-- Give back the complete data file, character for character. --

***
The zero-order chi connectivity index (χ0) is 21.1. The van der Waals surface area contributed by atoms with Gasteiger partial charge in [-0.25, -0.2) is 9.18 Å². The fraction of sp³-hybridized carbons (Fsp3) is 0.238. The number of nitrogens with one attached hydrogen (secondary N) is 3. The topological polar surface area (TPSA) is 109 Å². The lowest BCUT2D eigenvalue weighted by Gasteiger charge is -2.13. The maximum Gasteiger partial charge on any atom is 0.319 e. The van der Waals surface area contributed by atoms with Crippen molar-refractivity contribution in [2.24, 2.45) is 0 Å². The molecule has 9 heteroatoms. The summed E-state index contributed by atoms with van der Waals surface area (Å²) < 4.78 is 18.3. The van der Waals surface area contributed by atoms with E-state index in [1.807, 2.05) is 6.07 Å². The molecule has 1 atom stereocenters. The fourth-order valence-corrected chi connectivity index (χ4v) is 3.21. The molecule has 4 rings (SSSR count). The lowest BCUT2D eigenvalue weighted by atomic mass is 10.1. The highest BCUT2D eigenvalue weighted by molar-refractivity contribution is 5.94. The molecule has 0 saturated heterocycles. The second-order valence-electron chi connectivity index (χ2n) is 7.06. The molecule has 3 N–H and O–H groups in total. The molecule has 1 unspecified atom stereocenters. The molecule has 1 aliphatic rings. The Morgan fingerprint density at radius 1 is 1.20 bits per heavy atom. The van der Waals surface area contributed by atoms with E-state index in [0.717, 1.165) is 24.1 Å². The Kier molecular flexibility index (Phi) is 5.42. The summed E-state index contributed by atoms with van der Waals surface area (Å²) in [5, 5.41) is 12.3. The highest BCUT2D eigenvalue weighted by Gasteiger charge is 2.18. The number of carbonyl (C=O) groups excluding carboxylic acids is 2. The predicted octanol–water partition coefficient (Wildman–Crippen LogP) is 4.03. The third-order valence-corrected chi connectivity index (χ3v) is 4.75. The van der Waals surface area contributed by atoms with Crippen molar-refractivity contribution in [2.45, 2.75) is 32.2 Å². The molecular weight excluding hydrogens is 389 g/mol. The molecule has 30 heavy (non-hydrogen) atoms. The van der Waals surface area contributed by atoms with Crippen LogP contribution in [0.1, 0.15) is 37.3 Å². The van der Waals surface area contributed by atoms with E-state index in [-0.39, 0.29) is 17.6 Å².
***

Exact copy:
The zero-order chi connectivity index (χ0) is 21.1. The van der Waals surface area contributed by atoms with Gasteiger partial charge in [-0.25, -0.2) is 9.18 Å². The fraction of sp³-hybridized carbons (Fsp3) is 0.238. The number of nitrogens with one attached hydrogen (secondary N) is 3. The topological polar surface area (TPSA) is 109 Å². The lowest BCUT2D eigenvalue weighted by Gasteiger charge is -2.13. The maximum Gasteiger partial charge on any atom is 0.319 e. The van der Waals surface area contributed by atoms with Crippen molar-refractivity contribution in [2.24, 2.45) is 0 Å². The molecule has 9 heteroatoms. The summed E-state index contributed by atoms with van der Waals surface area (Å²) < 4.78 is 18.3. The van der Waals surface area contributed by atoms with E-state index in [1.807, 2.05) is 6.07 Å². The molecule has 1 atom stereocenters. The fourth-order valence-corrected chi connectivity index (χ4v) is 3.21. The molecule has 4 rings (SSSR count). The lowest BCUT2D eigenvalue weighted by atomic mass is 10.1. The highest BCUT2D eigenvalue weighted by molar-refractivity contribution is 5.94. The molecule has 0 saturated heterocycles. The second-order valence-electron chi connectivity index (χ2n) is 7.06. The molecule has 3 N–H and O–H groups in total. The molecule has 1 unspecified atom stereocenters. The molecule has 1 aliphatic rings. The Morgan fingerprint density at radius 1 is 1.20 bits per heavy atom. The van der Waals surface area contributed by atoms with E-state index in [0.717, 1.165) is 24.1 Å². The Kier molecular flexibility index (Phi) is 5.42. The summed E-state index contributed by atoms with van der Waals surface area (Å²) in [5, 5.41) is 12.3. The highest BCUT2D eigenvalue weighted by Gasteiger charge is 2.18. The number of carbonyl (C=O) groups excluding carboxylic acids is 2. The predicted octanol–water partition coefficient (Wildman–Crippen LogP) is 4.03. The third-order valence-corrected chi connectivity index (χ3v) is 4.75. The van der Waals surface area contributed by atoms with Crippen molar-refractivity contribution in [2.45, 2.75) is 32.2 Å². The molecular weight excluding hydrogens is 389 g/mol. The molecule has 30 heavy (non-hydrogen) atoms. The van der Waals surface area contributed by atoms with Crippen LogP contribution in [0.1, 0.15) is 37.3 Å². The van der Waals surface area contributed by atoms with E-state index in [-0.39, 0.29) is 17.6 Å².